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Aristotle and Dante Discover the Secrets of the Universe

Benjamin Alire Sáenz

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Buch (gebundene Ausgabe, Englisch)
Buch (gebundene Ausgabe, Englisch)
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Beschreibung

Aristotle is an angry teen with a brother in prison. Dante is a know-it-all who has an unusual way of looking at the world. When they meet at the swimming pool, they seem to have nothing in common. But as the two loners start spending time together, they discover that they share a special kind of friendship--the kind that changes lives and lasts a lifetime.

Benjamin Alire Sáenz is an author of poetry and prose for adults and teens. He is the winner of the PEN/Faulkner Award and the American Book Award for his books for adults. 
Aristotle and Dante Discover the Secrets of the Universe was a Printz Honor Book, the Stonewall Award winner, the Pura Belpre Award winner, the Lambda Literary Award winner, and a finalist for the Amelia Elizabeth Walden Award. His first novel for teens,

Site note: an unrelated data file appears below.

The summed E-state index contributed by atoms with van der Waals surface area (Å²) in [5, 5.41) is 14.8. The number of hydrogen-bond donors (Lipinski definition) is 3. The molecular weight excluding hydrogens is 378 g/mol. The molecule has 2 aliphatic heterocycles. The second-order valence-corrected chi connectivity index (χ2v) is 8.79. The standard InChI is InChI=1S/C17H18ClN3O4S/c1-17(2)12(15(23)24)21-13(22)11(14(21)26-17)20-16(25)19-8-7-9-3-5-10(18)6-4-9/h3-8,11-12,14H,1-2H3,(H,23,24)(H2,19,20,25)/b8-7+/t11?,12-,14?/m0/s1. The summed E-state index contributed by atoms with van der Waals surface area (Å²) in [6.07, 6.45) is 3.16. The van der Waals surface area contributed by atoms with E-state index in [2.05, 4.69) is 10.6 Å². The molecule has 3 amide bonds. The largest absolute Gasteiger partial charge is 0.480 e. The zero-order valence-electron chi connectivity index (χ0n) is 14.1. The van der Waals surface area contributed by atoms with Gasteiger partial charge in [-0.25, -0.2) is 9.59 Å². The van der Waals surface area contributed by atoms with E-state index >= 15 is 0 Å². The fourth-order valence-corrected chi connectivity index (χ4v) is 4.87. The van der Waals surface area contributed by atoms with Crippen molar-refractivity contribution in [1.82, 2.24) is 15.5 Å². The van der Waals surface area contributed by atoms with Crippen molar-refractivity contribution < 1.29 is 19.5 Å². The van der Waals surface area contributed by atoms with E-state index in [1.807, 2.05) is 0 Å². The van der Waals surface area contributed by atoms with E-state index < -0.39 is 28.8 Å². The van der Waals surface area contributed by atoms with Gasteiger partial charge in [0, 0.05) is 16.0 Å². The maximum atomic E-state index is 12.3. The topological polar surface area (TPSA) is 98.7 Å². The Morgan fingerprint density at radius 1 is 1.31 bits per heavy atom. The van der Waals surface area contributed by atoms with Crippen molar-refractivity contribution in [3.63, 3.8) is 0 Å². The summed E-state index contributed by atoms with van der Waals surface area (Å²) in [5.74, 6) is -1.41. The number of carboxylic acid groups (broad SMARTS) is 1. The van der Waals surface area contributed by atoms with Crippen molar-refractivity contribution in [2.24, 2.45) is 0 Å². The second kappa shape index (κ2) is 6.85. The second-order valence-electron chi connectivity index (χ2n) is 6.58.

Sammy and Juliana in Hollywood, was an ALA Top Ten Book for Young Adults and a finalist for the Los Angeles Times Book Prize. His second book for teens, 
He Forgot to Say Goodbye, won the Tomás Rivera Mexican American Children’s Book Award, the Southwest Book Award, and was named a New York Public Library Book for the Teen Age. He teaches creative writing at the University of Texas, El Paso.

Produktdetails

Einband gebundene Ausgabe
Seitenzahl 368
Altersempfehlung 12 - 99 Jahr(e)
Erscheinungsdatum 01.02.2012
Sprache Englisch
ISBN 978-1-4424-0892-0
Verlag Simon & Schuster N.Y.
Maße (L/B/H) 21.8/14.6/3.2 cm
Gewicht 443 g

Kundenbewertungen

Durchschnitt
13 Bewertungen
Übersicht
12
1
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0
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Eines der schönsten Bücher, die ich bisher gelesen habe
von einer Kundin/einem Kunden am 12.01.2021
Bewertet: Einband: Taschenbuch